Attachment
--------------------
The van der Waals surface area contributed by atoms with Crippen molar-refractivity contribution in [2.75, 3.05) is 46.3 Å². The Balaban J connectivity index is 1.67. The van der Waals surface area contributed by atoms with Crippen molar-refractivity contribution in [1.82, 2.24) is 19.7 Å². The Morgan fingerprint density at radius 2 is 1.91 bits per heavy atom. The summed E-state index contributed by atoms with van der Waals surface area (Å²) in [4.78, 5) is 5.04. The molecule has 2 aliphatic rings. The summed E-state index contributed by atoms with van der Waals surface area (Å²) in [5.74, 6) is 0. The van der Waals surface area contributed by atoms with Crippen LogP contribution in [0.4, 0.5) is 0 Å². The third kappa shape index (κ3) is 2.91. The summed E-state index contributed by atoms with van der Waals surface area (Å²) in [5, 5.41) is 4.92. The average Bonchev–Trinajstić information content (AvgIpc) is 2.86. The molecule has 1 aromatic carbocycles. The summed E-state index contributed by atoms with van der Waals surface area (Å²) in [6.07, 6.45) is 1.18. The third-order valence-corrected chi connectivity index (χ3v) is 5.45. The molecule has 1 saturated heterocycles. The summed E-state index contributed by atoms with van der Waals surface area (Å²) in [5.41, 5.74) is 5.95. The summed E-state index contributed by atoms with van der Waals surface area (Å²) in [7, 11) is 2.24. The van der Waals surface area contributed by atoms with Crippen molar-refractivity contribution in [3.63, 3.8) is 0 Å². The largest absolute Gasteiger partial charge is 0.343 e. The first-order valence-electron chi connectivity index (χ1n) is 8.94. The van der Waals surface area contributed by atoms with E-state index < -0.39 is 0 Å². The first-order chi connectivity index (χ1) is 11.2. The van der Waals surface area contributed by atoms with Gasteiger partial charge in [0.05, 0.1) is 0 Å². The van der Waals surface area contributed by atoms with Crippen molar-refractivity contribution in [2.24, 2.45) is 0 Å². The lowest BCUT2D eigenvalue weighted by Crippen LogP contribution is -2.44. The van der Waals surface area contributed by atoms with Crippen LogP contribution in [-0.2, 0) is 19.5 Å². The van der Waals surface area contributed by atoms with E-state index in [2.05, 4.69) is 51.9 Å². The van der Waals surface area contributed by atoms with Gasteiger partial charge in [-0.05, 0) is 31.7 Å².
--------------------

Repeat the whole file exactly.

The van der Waals surface area contributed by atoms with Crippen molar-refractivity contribution in [2.75, 3.05) is 46.3 Å². The Balaban J connectivity index is 1.67. The van der Waals surface area contributed by atoms with Crippen molar-refractivity contribution in [1.82, 2.24) is 19.7 Å². The Morgan fingerprint density at radius 2 is 1.91 bits per heavy atom. The summed E-state index contributed by atoms with van der Waals surface area (Å²) in [4.78, 5) is 5.04. The molecule has 2 aliphatic rings. The summed E-state index contributed by atoms with van der Waals surface area (Å²) in [5.74, 6) is 0. The van der Waals surface area contributed by atoms with Crippen LogP contribution in [0.4, 0.5) is 0 Å². The third kappa shape index (κ3) is 2.91. The summed E-state index contributed by atoms with van der Waals surface area (Å²) in [5, 5.41) is 4.92. The average Bonchev–Trinajstić information content (AvgIpc) is 2.86. The molecule has 1 aromatic carbocycles. The summed E-state index contributed by atoms with van der Waals surface area (Å²) in [6.07, 6.45) is 1.18. The third-order valence-corrected chi connectivity index (χ3v) is 5.45. The molecule has 1 saturated heterocycles. The summed E-state index contributed by atoms with van der Waals surface area (Å²) in [5.41, 5.74) is 5.95. The summed E-state index contributed by atoms with van der Waals surface area (Å²) in [7, 11) is 2.24. The van der Waals surface area contributed by atoms with Crippen molar-refractivity contribution in [3.63, 3.8) is 0 Å². The largest absolute Gasteiger partial charge is 0.343 e. The first-order valence-electron chi connectivity index (χ1n) is 8.94. The van der Waals surface area contributed by atoms with E-state index < -0.39 is 0 Å². The first-order chi connectivity index (χ1) is 11.2. The van der Waals surface area contributed by atoms with Gasteiger partial charge in [0.05, 0.1) is 0 Å². The van der Waals surface area contributed by atoms with Crippen molar-refractivity contribution in [2.24, 2.45) is 0 Å². The lowest BCUT2D eigenvalue weighted by Crippen LogP contribution is -2.44. The van der Waals surface area contributed by atoms with Crippen LogP contribution in [-0.2, 0) is 19.5 Å². The van der Waals surface area contributed by atoms with E-state index in [2.05, 4.69) is 51.9 Å². The van der Waals surface area contributed by atoms with Gasteiger partial charge in [-0.05, 0) is 31.7 Å².